Hip Replacement Successful!
Hip Hip Hooray for Lora! She had a hip replacement in August 2018 and is shouting Hooray! because it was a total success.
How is it possible that she was hiking in minimal shoes all over Portugal with a backpack just last April? And how is it that she has maintained an active lifestyle hiking, gardening, squatting, hanging, and moving residences over the past five years? And why did a hip replacement suddenly become necessary? Here is her story in her own words.
Many of us who hang out in our hips a lot end up with hip replacements. I carried my kids mainly on my left hip so I could use my dominant right hand for work. Frequently I used that same hip for supporting most of my weight while standing. Fortunately, I never experienced significant pain in my hips. Instead, I developed a frozen knee.
In 2009, I was referred to Katy Bowman by a friend. Katy pointed out that knees and hips are connected. She got me started in basic stance alignment and restorative exercises including the pelvic list* for hip strengthening. I developed a regular practice of aligned movement. The frozen knee disappeared and my hips got stronger. I continued to follow my passions for movement including skiing.
In 2013 I joined my sister and brother-in-law in Utah for some downhill powder skiing. I had tightened my skis so they wouldn’t come off. And they didn’t when I fell into a snowbank and lay there for hours with a severely torqued left leg. Finally I was discovered and rescued. At the time, I felt some discomfort in my hip but it was not significant enough to seek medical attention.
In July 2018 my hip began to bother me. I had x-rays taken and could not believe what was revealed. This pre-op x-ray shows the head of my femur protruding through its socket (acetabulum) and into my pelvis. As I sat discussing the x-ray with the doctor, he said my hip could break at any minute just sitting there. Although the pain was not enormous, the pelvic invasion was, which made the surgery decision easy. Not so easy was finding the right surgeon and surgical method.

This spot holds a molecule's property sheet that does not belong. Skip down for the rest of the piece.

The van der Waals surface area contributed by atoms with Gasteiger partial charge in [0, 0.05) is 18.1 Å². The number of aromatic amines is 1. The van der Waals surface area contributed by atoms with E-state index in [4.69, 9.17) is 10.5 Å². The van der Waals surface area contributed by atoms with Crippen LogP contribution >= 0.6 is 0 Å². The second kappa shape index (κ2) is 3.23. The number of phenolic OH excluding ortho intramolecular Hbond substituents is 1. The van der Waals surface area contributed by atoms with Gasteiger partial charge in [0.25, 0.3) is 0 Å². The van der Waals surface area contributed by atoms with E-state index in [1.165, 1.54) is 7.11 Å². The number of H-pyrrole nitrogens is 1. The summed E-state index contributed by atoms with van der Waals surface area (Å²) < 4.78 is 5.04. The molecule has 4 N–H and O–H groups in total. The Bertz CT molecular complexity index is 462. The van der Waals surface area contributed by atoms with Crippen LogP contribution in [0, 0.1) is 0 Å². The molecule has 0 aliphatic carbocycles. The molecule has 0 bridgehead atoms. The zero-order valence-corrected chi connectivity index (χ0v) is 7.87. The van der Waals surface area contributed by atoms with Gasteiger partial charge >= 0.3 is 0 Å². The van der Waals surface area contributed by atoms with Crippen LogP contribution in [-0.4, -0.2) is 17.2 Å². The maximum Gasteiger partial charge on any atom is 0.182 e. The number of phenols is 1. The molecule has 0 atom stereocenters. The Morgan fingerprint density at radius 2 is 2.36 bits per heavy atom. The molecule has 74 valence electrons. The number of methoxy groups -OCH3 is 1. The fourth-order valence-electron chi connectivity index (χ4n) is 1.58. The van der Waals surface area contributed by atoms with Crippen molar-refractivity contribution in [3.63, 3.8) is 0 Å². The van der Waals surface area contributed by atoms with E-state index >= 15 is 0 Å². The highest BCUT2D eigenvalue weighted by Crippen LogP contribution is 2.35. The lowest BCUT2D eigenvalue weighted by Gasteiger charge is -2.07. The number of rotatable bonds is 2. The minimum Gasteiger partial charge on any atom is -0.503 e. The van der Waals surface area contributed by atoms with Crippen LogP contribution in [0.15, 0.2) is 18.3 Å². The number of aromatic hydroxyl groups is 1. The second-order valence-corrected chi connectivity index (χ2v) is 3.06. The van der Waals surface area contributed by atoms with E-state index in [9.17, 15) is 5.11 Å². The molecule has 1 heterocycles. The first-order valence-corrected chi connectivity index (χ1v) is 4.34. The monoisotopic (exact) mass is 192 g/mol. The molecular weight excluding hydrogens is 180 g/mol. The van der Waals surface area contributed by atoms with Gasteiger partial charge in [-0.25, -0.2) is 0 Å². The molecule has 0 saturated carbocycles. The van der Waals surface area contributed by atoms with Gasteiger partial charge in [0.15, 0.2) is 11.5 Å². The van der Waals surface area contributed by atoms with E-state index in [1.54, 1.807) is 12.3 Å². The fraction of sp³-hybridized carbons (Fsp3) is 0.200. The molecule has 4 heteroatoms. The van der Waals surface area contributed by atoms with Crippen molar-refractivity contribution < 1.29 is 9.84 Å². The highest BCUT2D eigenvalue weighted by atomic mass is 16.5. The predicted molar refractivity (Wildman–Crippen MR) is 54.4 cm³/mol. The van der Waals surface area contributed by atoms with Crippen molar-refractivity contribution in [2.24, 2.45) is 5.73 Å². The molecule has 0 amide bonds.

Stem cells were a consideration; however, I learned they were not quite ready for what I needed. I found Dr. Andrew Yun at Providence St. Johns Hospital in Santa Monica, California. He has an awesome reputation and in my opinion he deserves it. He used a “frontal” approach with no muscle or vessel cutting. In the operating room, he cut off the head of the old femur and made a “body paste” with the bone. This paste was packed into the cleaned-up acetabulum which cradles the new head. This enhances and reinforces the acetabulum, and does away with the possibility of non-acceptance of the new material now part of my body.
Dr. Yun’s aftercare recommended a daily walk of 30 minutes, which appeals to a Katy Bowman student. He sees walking as the number one important recovery exercise. Three weeks post op, I was walking (cane optional) and finding no barriers to my usual activities other than my hikes were on mostly flat ground. I see the x-ray of my new hip as a work of art. Its placement takes into account all the pressures to which hips are subjected. Leg length has been bilaterally measured from the bottom of the pelvis. The head of the femur is in an optimal position for weight-bearing. Post-op pain was less than pre-op hip pain, so even at just three weeks I felt quite fortunate that the surgery was available for me.
Oh I almost forgot: post-operative patients usually go home the day after surgery. The day after I was able to walk, including up and down stairs, which was my ticket out! So if you don’t like the food or can’t sleep well in a hospital consider this approach. I do not downplay the trauma of a hip replacement. Out of respect for what my body has experienced, I’m eating, resting and exercising with awareness of and gratitude for my overall well-being. I attribute my excellent recovery to maintaining my practice of restorative exercises, particularly the pelvic list.
Strengthen Your Hips
Drawings and instructions for the Pelvic List from our book, Dynamic Aging, pp. 210-211:
- From aligned stance, place your right hand on your right hip and, using the muscles on the outside of the right hip, bring the right side of your pelvis down toward the floor (which will result in your left foot lifting away from the ground).
- If your left foot doesn’t clear the ground, that’s okay; keep practicing engaging these muscles until it does.
- Check to make sure you’re not bending either knee, nor using the lower back of the floating side to lift the pelvis.